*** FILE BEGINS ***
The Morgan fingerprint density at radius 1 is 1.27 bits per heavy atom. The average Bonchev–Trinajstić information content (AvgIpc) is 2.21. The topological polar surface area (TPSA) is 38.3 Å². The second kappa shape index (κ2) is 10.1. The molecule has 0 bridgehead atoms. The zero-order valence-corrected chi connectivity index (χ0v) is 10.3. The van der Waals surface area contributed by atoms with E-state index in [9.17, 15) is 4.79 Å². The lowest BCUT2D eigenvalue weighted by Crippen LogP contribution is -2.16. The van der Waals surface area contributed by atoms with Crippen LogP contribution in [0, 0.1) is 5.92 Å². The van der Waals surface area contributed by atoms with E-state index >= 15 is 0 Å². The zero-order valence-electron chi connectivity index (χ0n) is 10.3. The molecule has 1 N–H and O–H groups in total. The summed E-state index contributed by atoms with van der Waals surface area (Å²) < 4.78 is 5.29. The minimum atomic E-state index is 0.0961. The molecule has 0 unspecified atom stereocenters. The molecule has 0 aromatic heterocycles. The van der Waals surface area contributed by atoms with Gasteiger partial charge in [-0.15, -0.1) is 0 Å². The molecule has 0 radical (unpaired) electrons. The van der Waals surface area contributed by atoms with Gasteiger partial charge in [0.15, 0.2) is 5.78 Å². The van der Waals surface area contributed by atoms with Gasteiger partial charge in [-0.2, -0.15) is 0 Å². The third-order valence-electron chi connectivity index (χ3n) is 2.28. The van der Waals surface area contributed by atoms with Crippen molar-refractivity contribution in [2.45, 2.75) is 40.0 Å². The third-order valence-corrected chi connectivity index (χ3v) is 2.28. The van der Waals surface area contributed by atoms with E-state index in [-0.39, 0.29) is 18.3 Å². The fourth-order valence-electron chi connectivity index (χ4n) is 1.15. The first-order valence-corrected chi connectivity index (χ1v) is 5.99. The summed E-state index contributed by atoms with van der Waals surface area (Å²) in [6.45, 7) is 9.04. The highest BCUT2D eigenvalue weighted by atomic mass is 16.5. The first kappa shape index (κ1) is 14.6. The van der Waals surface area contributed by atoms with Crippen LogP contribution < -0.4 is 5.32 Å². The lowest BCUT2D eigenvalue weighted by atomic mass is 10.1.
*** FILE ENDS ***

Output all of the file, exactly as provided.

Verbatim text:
The Morgan fingerprint density at radius 1 is 1.27 bits per heavy atom. The average Bonchev–Trinajstić information content (AvgIpc) is 2.21. The topological polar surface area (TPSA) is 38.3 Å². The second kappa shape index (κ2) is 10.1. The molecule has 0 bridgehead atoms. The zero-order valence-corrected chi connectivity index (χ0v) is 10.3. The van der Waals surface area contributed by atoms with E-state index in [9.17, 15) is 4.79 Å². The lowest BCUT2D eigenvalue weighted by Crippen LogP contribution is -2.16. The van der Waals surface area contributed by atoms with Crippen LogP contribution in [0, 0.1) is 5.92 Å². The van der Waals surface area contributed by atoms with E-state index >= 15 is 0 Å². The zero-order valence-electron chi connectivity index (χ0n) is 10.3. The molecule has 1 N–H and O–H groups in total. The summed E-state index contributed by atoms with van der Waals surface area (Å²) < 4.78 is 5.29. The minimum atomic E-state index is 0.0961. The molecule has 0 unspecified atom stereocenters. The molecule has 0 aromatic heterocycles. The van der Waals surface area contributed by atoms with Gasteiger partial charge in [-0.15, -0.1) is 0 Å². The molecule has 0 radical (unpaired) electrons. The van der Waals surface area contributed by atoms with Gasteiger partial charge in [0.15, 0.2) is 5.78 Å². The van der Waals surface area contributed by atoms with Gasteiger partial charge in [-0.2, -0.15) is 0 Å². The third-order valence-electron chi connectivity index (χ3n) is 2.28. The van der Waals surface area contributed by atoms with Crippen molar-refractivity contribution in [2.45, 2.75) is 40.0 Å². The third-order valence-corrected chi connectivity index (χ3v) is 2.28. The van der Waals surface area contributed by atoms with E-state index in [-0.39, 0.29) is 18.3 Å². The fourth-order valence-electron chi connectivity index (χ4n) is 1.15. The first-order valence-corrected chi connectivity index (χ1v) is 5.99. The summed E-state index contributed by atoms with van der Waals surface area (Å²) in [6.45, 7) is 9.04. The highest BCUT2D eigenvalue weighted by atomic mass is 16.5. The first kappa shape index (κ1) is 14.6. The van der Waals surface area contributed by atoms with Crippen LogP contribution < -0.4 is 5.32 Å². The lowest BCUT2D eigenvalue weighted by atomic mass is 10.1.